“Carleton is eager to play a central role in our cultural life, and the acquisition of this church is a big step toward that goal. This is another example of the role Carleton continues to play in our civic life.”
Carleton Interim President Alastair Summerlee expressed his appreciation for the Crabtree Foundation’s support and thanked his predecessor, Roseann O’Reilly Runte, who had initially reached out to the foundation.
When Summerlee first visited the Carleton campus after accepting the interim presidency, Runte invited him into her office, looked him in the eye, and without providing much context, asked him to promise that he would buy a church.
“Then, when I actually came to this facility, I instantly understood what she was talking about,” said Summerlee, citing not only the main concert hall as a “superb performance space” but also the planned state-of-the-art recording studio that will be created in the basement and a beautiful side garden.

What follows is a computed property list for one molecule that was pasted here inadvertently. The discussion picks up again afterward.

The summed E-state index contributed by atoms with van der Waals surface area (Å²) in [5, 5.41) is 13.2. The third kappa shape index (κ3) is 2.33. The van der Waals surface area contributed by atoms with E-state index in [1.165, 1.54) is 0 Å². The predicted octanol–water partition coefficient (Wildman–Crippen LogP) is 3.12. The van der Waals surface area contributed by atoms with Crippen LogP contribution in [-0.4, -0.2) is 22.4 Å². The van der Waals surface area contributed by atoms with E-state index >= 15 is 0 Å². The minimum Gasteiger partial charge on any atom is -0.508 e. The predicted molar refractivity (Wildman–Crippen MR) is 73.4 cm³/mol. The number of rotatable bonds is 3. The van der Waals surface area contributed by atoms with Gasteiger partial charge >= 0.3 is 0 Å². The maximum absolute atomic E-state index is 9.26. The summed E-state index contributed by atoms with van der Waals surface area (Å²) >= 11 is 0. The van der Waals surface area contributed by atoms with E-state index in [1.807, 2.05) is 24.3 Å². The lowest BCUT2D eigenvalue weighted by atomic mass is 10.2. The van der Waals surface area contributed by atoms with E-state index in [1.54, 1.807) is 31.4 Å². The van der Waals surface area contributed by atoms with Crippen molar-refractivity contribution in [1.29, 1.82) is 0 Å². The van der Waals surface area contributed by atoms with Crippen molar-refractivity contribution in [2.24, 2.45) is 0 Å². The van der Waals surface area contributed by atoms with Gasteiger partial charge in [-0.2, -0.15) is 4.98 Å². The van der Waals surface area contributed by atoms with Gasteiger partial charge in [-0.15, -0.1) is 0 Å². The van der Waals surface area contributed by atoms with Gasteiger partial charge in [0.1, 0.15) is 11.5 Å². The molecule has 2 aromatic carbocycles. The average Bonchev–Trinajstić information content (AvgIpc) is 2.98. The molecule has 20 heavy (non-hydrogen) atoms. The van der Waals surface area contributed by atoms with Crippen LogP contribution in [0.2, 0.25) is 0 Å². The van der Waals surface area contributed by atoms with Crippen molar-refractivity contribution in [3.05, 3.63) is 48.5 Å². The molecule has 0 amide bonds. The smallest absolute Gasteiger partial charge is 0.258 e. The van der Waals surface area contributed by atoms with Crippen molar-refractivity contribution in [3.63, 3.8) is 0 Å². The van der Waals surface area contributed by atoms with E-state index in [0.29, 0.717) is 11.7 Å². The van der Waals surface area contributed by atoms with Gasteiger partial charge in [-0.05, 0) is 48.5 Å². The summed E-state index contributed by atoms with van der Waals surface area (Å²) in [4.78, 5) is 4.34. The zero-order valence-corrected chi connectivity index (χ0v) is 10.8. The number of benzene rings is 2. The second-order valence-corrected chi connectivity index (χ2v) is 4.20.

Summerlee read from a letter that Runte wrote to the Crabtree Foundation — “thank you for your contribution, your patience, and for believing in this project” — and quoted Lebanese poet Kahlil Gibran: “Music is the language of the spirit. It opens the secret of life, bringing peace, abolishing strife.”
“The opportunity to use this wonderful facility to make music has the potential to change the world,” said Summerlee. “We will open our doors to the community, and be a cultural hub for everyone.”